A stock's valuation not only reflects its growth outlook, but also risks. After all, many consumer staples and utilities stocks don't feature much growth, but still trade at price-to-earnings (P/E) ratios in the 20s or even 30s, due to their low-risk and recession-resistant businesses.

One may be able to trace Apple's (AAPL -1.04%) terrific stock performance over the past few years to this dynamic of greater perceived safety, rather than mere growth -- although growth has been solid, too. The stock's gains have outpaced both revenue and earnings-per-share (EPS) growth, as Apple's P/E ratio has expanded significantly.

AAPL Chart

AAPL data by YCharts. TTM = training 12 months.

While part of the rise is no doubt due to an improved growth outlook, because of the coming 5G cycle as well as the growth of new services such as Apple TV+, at least some of the rise is also due to the change in the perception of Apple's safety.

Moody's lifts Apple's rating to a level enjoyed by only two other companies

On Dec. 21, Moody's (MCO -0.19%) upgraded Apple to its highest rating, AAA. After the upgrade, it is one of only three companies to enjoy that ultra-elite status, along with Microsoft (MSFT 0.92%) and Johnson & Johnson (JNJ 0.66%).

The honor is quite a change from just five years ago, when Apple was regarded by many as nothing more than a cyclical device maker, rather than a sticky brand ecosystem with highly loyal customers and an emerging recurring-services division.

Of course, Warren Buffett (who also owns Moody's stock, coincidentally) was smart enough to see Apple differently, and began buying the stock back in 2016, with a current split-adjusted average cost basis of $34.25, compared with a price around $178 today.

In the upgrade, Moody's analyst Raj Joshi said, "Apple's very strong business profile reflects its substantial operating scale, a large installed base of products and users of its services, strong customer loyalty, and premium brand positioning."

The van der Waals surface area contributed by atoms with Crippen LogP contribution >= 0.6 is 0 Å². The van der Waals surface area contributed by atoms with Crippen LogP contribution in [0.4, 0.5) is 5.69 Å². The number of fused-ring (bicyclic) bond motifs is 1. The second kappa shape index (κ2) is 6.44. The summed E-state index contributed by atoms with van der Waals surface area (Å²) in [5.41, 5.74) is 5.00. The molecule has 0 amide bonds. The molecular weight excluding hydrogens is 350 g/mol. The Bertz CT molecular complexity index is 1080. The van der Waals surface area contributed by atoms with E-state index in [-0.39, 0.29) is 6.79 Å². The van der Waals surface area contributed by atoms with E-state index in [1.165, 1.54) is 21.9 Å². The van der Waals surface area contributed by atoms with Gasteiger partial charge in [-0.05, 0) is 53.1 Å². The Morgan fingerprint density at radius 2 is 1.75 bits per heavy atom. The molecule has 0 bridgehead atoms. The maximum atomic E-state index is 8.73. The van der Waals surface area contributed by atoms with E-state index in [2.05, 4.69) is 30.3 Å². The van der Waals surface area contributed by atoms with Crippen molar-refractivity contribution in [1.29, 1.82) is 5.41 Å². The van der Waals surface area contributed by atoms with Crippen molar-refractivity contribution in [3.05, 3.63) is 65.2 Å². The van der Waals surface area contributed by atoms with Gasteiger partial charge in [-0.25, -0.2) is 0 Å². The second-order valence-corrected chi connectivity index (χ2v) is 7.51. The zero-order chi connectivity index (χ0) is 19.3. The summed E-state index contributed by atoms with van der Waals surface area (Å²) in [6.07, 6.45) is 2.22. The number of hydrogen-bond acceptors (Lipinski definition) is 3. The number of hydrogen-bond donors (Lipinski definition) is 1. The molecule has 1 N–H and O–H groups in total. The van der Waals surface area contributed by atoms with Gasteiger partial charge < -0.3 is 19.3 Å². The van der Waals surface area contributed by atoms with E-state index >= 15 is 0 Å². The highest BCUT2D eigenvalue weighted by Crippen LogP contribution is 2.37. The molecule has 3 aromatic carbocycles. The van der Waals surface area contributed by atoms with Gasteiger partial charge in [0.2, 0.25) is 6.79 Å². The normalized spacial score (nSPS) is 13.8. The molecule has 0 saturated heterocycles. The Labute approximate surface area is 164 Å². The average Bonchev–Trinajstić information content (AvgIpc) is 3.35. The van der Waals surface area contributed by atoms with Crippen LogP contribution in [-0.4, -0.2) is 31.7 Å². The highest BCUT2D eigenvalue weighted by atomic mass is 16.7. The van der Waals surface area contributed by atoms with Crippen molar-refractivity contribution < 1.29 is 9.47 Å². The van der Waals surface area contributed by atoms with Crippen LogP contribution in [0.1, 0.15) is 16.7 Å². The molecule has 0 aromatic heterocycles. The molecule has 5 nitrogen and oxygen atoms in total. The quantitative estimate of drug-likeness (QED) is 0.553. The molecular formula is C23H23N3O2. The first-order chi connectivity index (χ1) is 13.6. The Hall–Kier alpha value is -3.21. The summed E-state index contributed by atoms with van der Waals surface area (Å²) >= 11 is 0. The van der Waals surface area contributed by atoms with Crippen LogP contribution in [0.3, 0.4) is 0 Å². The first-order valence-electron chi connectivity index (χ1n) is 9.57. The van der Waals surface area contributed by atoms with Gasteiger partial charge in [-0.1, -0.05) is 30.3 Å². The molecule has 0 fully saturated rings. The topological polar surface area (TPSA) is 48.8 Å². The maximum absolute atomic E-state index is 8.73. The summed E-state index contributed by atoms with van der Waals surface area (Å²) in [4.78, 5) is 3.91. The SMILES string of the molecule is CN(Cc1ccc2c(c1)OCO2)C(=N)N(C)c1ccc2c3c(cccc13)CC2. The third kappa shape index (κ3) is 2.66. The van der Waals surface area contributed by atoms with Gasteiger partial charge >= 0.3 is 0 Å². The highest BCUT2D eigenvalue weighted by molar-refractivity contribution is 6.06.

The note also praised Apple's balance sheet and other resilient attributes, with Joshi elaborating that Apple has "an exceptionally strong liquidity profile over the next three to five years." That liquidity should come from 5G-fueled earnings, bolstering Apple's balance sheet, which already boasts $190.5 billion in cash and equivalents, against just $124.7 billion in debt.

Middle aged woman smiles at her phone at kitchen table with coffee.

Apple's debt and equity were both recently upgraded. Image source: Getty Images.

Apple was recently upgraded by stock analysts, too

While the Moody's upgrade reflects a better view of Apple's safety profile, the company also received a positive note from equity analysts at Bank of America (BAC -1.25%) (another Warren Buffett holding!) on Dec. 14. Analyst Wamsi Mohan thinks Apple is in for a strong iPhone upgrade cycle in fiscal 2023, and he predicts it will also introduce a virtual reality headset that year as well.

That thesis seems to indicate Mohan believes 5G connectivity will really become a game changer for consumers about a year from now. 5G killer apps won't catch on until the network is built out, which is currently in process. Telecom companies are currently racing to build out mid-band 5G across the country, which takes a lot of capital and time. Yet by next year, a lot of that infrastructure will have been rolled out and accessible to smartphone customers. 

In any case, between the Moody's upgrade to Apple's safety profile and BofA's upgrade to the company's improving medium-term growth outlook, it's no wonder Apple is currently rising back near all-time highs, and closing in on a $3 trillion market cap as the most highly valued company in the world.